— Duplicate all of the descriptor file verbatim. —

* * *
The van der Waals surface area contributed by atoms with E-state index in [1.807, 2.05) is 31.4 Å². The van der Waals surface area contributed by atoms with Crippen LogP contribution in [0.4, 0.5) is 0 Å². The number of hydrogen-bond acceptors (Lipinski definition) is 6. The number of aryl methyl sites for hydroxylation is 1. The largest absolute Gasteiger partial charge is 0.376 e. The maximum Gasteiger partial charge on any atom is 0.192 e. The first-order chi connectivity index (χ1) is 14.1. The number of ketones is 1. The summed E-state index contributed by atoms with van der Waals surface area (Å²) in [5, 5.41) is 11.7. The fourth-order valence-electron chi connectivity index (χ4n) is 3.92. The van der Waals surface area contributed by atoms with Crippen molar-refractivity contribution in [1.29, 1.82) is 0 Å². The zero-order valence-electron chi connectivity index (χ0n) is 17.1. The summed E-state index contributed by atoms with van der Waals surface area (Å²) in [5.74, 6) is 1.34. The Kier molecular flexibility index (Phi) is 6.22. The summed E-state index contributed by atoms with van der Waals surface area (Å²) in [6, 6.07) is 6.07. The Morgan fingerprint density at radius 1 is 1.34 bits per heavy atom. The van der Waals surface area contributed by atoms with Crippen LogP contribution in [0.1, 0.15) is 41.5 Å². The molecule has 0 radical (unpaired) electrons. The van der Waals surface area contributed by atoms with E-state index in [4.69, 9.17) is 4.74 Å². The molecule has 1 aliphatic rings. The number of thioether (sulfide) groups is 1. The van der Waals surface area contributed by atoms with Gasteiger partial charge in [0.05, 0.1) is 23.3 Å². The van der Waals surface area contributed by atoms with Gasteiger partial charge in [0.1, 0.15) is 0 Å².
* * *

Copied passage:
The van der Waals surface area contributed by atoms with E-state index in [1.807, 2.05) is 31.4 Å². The van der Waals surface area contributed by atoms with Crippen LogP contribution in [0.4, 0.5) is 0 Å². The number of hydrogen-bond acceptors (Lipinski definition) is 6. The number of aryl methyl sites for hydroxylation is 1. The largest absolute Gasteiger partial charge is 0.376 e. The maximum Gasteiger partial charge on any atom is 0.192 e. The first-order chi connectivity index (χ1) is 14.1. The number of ketones is 1. The summed E-state index contributed by atoms with van der Waals surface area (Å²) in [5, 5.41) is 11.7. The fourth-order valence-electron chi connectivity index (χ4n) is 3.92. The van der Waals surface area contributed by atoms with Crippen molar-refractivity contribution in [1.29, 1.82) is 0 Å². The zero-order valence-electron chi connectivity index (χ0n) is 17.1. The summed E-state index contributed by atoms with van der Waals surface area (Å²) in [5.74, 6) is 1.34. The Kier molecular flexibility index (Phi) is 6.22. The summed E-state index contributed by atoms with van der Waals surface area (Å²) in [6, 6.07) is 6.07. The Morgan fingerprint density at radius 1 is 1.34 bits per heavy atom. The van der Waals surface area contributed by atoms with Crippen LogP contribution in [0.1, 0.15) is 41.5 Å². The molecule has 0 radical (unpaired) electrons. The van der Waals surface area contributed by atoms with E-state index in [4.69, 9.17) is 4.74 Å². The molecule has 1 aliphatic rings. The number of thioether (sulfide) groups is 1. The van der Waals surface area contributed by atoms with Gasteiger partial charge in [0.05, 0.1) is 23.3 Å². The van der Waals surface area contributed by atoms with Gasteiger partial charge in [0.1, 0.15) is 0 Å².